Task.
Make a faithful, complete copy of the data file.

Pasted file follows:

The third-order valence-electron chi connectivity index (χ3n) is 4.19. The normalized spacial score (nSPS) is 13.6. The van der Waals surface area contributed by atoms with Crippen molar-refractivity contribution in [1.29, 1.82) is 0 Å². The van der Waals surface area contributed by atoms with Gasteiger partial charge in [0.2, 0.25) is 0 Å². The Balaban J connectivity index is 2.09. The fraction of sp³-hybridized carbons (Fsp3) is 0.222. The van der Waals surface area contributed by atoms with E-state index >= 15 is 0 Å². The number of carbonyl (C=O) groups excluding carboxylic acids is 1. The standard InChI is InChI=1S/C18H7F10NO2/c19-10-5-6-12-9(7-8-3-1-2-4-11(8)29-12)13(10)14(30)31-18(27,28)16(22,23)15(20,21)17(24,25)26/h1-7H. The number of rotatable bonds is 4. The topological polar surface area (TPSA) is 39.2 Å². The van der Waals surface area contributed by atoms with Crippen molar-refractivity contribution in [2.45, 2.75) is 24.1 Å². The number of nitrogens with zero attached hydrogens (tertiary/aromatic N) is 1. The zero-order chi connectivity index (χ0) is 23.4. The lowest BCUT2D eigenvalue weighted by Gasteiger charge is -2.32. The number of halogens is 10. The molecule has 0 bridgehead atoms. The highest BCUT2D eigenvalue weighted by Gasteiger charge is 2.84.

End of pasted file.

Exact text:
The third-order valence-electron chi connectivity index (χ3n) is 4.19. The normalized spacial score (nSPS) is 13.6. The van der Waals surface area contributed by atoms with Crippen molar-refractivity contribution in [1.29, 1.82) is 0 Å². The van der Waals surface area contributed by atoms with Gasteiger partial charge in [0.2, 0.25) is 0 Å². The Balaban J connectivity index is 2.09. The fraction of sp³-hybridized carbons (Fsp3) is 0.222. The van der Waals surface area contributed by atoms with E-state index >= 15 is 0 Å². The number of carbonyl (C=O) groups excluding carboxylic acids is 1. The standard InChI is InChI=1S/C18H7F10NO2/c19-10-5-6-12-9(7-8-3-1-2-4-11(8)29-12)13(10)14(30)31-18(27,28)16(22,23)15(20,21)17(24,25)26/h1-7H. The number of rotatable bonds is 4. The topological polar surface area (TPSA) is 39.2 Å². The van der Waals surface area contributed by atoms with Crippen molar-refractivity contribution in [2.45, 2.75) is 24.1 Å². The number of nitrogens with zero attached hydrogens (tertiary/aromatic N) is 1. The zero-order chi connectivity index (χ0) is 23.4. The lowest BCUT2D eigenvalue weighted by Gasteiger charge is -2.32. The number of halogens is 10. The molecule has 0 bridgehead atoms. The highest BCUT2D eigenvalue weighted by Gasteiger charge is 2.84.